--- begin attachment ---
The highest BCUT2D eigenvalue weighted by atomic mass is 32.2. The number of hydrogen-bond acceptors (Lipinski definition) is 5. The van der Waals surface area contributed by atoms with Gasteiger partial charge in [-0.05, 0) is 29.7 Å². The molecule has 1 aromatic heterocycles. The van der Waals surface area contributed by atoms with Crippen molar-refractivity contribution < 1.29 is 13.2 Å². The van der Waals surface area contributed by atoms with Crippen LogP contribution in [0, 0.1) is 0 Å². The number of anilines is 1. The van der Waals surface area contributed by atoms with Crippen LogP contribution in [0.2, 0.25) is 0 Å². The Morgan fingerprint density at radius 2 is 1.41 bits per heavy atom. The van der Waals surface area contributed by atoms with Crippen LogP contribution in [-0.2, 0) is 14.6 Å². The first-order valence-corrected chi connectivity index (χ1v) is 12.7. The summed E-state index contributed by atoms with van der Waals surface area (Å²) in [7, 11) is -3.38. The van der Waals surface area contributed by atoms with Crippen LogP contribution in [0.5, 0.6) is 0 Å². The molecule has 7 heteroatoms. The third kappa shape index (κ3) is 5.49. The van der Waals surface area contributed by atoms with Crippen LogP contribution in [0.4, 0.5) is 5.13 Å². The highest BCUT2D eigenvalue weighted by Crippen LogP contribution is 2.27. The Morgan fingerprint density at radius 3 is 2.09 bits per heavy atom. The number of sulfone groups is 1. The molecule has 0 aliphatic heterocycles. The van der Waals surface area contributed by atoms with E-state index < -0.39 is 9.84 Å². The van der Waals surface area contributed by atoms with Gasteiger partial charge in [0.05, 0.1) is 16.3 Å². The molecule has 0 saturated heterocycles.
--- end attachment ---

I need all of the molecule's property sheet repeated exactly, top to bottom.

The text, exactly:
The highest BCUT2D eigenvalue weighted by atomic mass is 32.2. The number of hydrogen-bond acceptors (Lipinski definition) is 5. The van der Waals surface area contributed by atoms with Gasteiger partial charge in [-0.05, 0) is 29.7 Å². The molecule has 1 aromatic heterocycles. The van der Waals surface area contributed by atoms with Crippen molar-refractivity contribution < 1.29 is 13.2 Å². The van der Waals surface area contributed by atoms with Crippen LogP contribution in [0, 0.1) is 0 Å². The number of anilines is 1. The van der Waals surface area contributed by atoms with Crippen LogP contribution in [0.2, 0.25) is 0 Å². The Morgan fingerprint density at radius 2 is 1.41 bits per heavy atom. The van der Waals surface area contributed by atoms with Crippen LogP contribution in [-0.2, 0) is 14.6 Å². The first-order valence-corrected chi connectivity index (χ1v) is 12.7. The summed E-state index contributed by atoms with van der Waals surface area (Å²) in [7, 11) is -3.38. The van der Waals surface area contributed by atoms with Crippen LogP contribution in [0.5, 0.6) is 0 Å². The molecule has 7 heteroatoms. The third kappa shape index (κ3) is 5.49. The van der Waals surface area contributed by atoms with Crippen LogP contribution in [0.4, 0.5) is 5.13 Å². The highest BCUT2D eigenvalue weighted by Crippen LogP contribution is 2.27. The Morgan fingerprint density at radius 3 is 2.09 bits per heavy atom. The number of sulfone groups is 1. The molecule has 0 aliphatic heterocycles. The van der Waals surface area contributed by atoms with E-state index < -0.39 is 9.84 Å². The van der Waals surface area contributed by atoms with Gasteiger partial charge in [0.05, 0.1) is 16.3 Å². The molecule has 0 saturated heterocycles.